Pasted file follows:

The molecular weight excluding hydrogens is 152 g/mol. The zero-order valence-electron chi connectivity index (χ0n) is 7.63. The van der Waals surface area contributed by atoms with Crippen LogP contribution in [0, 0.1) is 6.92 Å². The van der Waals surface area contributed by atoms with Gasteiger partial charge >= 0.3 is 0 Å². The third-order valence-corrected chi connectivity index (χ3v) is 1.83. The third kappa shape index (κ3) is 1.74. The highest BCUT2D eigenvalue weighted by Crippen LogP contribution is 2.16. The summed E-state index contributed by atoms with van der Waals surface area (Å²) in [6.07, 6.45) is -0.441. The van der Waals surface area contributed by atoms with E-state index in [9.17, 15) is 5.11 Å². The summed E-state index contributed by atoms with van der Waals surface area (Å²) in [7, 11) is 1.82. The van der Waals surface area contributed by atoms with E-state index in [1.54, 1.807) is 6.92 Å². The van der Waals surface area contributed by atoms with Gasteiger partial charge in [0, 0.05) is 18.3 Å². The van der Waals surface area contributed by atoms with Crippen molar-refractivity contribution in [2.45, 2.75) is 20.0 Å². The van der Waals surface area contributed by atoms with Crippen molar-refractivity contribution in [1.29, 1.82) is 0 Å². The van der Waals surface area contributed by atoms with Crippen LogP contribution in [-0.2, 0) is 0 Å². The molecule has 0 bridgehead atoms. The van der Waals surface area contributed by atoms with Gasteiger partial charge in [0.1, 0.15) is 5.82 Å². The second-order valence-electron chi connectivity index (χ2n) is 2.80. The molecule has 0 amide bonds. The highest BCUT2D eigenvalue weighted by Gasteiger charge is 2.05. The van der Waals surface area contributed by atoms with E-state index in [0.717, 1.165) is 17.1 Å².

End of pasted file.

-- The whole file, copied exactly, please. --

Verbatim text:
The molecular weight excluding hydrogens is 152 g/mol. The zero-order valence-electron chi connectivity index (χ0n) is 7.63. The van der Waals surface area contributed by atoms with Crippen LogP contribution in [0, 0.1) is 6.92 Å². The van der Waals surface area contributed by atoms with Gasteiger partial charge >= 0.3 is 0 Å². The third-order valence-corrected chi connectivity index (χ3v) is 1.83. The third kappa shape index (κ3) is 1.74. The highest BCUT2D eigenvalue weighted by Crippen LogP contribution is 2.16. The summed E-state index contributed by atoms with van der Waals surface area (Å²) in [6.07, 6.45) is -0.441. The van der Waals surface area contributed by atoms with E-state index in [9.17, 15) is 5.11 Å². The summed E-state index contributed by atoms with van der Waals surface area (Å²) in [7, 11) is 1.82. The van der Waals surface area contributed by atoms with E-state index in [1.54, 1.807) is 6.92 Å². The van der Waals surface area contributed by atoms with Gasteiger partial charge in [0, 0.05) is 18.3 Å². The van der Waals surface area contributed by atoms with Crippen molar-refractivity contribution in [2.45, 2.75) is 20.0 Å². The van der Waals surface area contributed by atoms with Crippen molar-refractivity contribution in [1.29, 1.82) is 0 Å². The van der Waals surface area contributed by atoms with Crippen LogP contribution in [-0.2, 0) is 0 Å². The molecule has 0 bridgehead atoms. The van der Waals surface area contributed by atoms with Gasteiger partial charge in [0.1, 0.15) is 5.82 Å². The second-order valence-electron chi connectivity index (χ2n) is 2.80. The molecule has 0 amide bonds. The highest BCUT2D eigenvalue weighted by Gasteiger charge is 2.05. The van der Waals surface area contributed by atoms with E-state index in [0.717, 1.165) is 17.1 Å².